Sunday, October 30, 2016

I Am Rocky Pumptrack


Scene of rocky visions

Can cycling alone in natural (as opposed to human-dominated) places lead the mind to new and provocative places? Of course. Like listening to a kind of music you don't typically grok (try Carina Round), or spending time with new people, natural settings on their own, on your own, might move your mind to other places.

Trail 100 around Dreamy Draw on a record hot October Saturday afternoon is an empty place in the middle of a crowded city. In an hour, I saw maybe three other people. 

Listen. First, you listen for other people. Voices, boot steps, tires crunching on rock, but there's no one. Then you listen for familiar city sounds, traffic, sires, machinery, leaf blowers, car stereos, commercials, jet planes, helicopters, urban cacophony. It's there, but muffled and distant, held beyond arm's length, a mile or more far, and much less intrusive. Down in the washes, and behind certain mountains, it quiets entirely. 

So you make a wild leap: maybe, I could hear the sound of the cosmos, the voice of God, the whisper of Holy Spirit, or, at Halloween time, the whispers of ghosts, the creak of ghouls, the cries of the undead.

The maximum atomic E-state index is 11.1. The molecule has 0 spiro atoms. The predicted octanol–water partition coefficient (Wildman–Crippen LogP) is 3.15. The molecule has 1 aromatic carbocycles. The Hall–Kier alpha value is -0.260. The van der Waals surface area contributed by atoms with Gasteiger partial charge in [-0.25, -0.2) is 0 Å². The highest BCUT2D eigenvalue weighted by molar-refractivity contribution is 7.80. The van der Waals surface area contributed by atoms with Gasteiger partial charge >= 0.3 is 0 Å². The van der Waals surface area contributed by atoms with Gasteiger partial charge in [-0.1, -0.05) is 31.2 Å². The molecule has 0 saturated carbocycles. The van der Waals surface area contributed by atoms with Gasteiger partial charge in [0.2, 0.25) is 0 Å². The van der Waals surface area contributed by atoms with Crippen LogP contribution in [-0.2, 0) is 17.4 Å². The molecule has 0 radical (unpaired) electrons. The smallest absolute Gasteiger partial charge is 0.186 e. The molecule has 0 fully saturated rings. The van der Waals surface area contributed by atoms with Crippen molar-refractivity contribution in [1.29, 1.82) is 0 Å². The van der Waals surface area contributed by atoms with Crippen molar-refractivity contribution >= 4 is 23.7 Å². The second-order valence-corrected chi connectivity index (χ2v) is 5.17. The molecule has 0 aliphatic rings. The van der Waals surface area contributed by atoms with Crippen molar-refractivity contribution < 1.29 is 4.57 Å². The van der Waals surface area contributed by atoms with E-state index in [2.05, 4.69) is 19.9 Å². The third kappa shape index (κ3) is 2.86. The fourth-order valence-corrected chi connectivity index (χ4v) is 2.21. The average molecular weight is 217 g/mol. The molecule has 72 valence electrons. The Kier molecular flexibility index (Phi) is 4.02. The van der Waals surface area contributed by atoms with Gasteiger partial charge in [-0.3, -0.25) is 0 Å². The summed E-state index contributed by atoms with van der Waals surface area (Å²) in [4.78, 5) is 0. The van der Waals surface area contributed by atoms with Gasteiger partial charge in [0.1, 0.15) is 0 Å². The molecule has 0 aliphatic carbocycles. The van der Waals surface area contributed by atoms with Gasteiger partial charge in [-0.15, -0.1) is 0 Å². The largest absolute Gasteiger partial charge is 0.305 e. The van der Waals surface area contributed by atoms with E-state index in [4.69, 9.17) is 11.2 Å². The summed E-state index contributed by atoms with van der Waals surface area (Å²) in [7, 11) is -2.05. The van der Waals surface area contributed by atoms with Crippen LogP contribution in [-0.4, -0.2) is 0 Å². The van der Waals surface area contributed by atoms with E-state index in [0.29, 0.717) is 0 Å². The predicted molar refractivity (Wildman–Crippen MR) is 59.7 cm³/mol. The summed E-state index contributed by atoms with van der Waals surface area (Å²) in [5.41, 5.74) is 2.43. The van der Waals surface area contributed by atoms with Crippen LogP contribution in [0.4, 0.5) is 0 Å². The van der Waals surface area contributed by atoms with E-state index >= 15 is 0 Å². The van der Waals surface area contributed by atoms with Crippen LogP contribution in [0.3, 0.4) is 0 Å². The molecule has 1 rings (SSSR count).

How long can you go without pedaling, pumping through washes and whooshing berms?

Suddenly the term "sacred place" makes some sense. But, even listening at length, sitting still, closing eyes, murmuring come holy spirit come, this day only these sounds: wind, gravel and rocks beneath tires, call of cactus wren, buzz of insect. Only those.

Shade, swoopy trail, run of stream, desert sounds, identity locale

Initial disappointment, followed by soft realization: these sounds, of wind caressing my ears, of tires crunching through gravel, of shady palo verde fronds touching my helmet as I turn back and forth through their cool wash bowers, are sacred voices. This moment felt like that, anyway. Maybe to listen hard enough is to force hearing, but it is also true that forced not-listening guarantees not-hearing. 

Saturday I owned something that is not ownable: a desert trail all to myself, a sense of the sacred, a rocky pumptrack to call my own for an hour or two. I am Rocky Pumptrack, and I am listening. What do these sounds: wind, gravel and rocks beneath tires, call of cactus wren, buzz of insect, amount to? To hear them you have to listen. To know them you have to hear them. For that, I ride.
 
   

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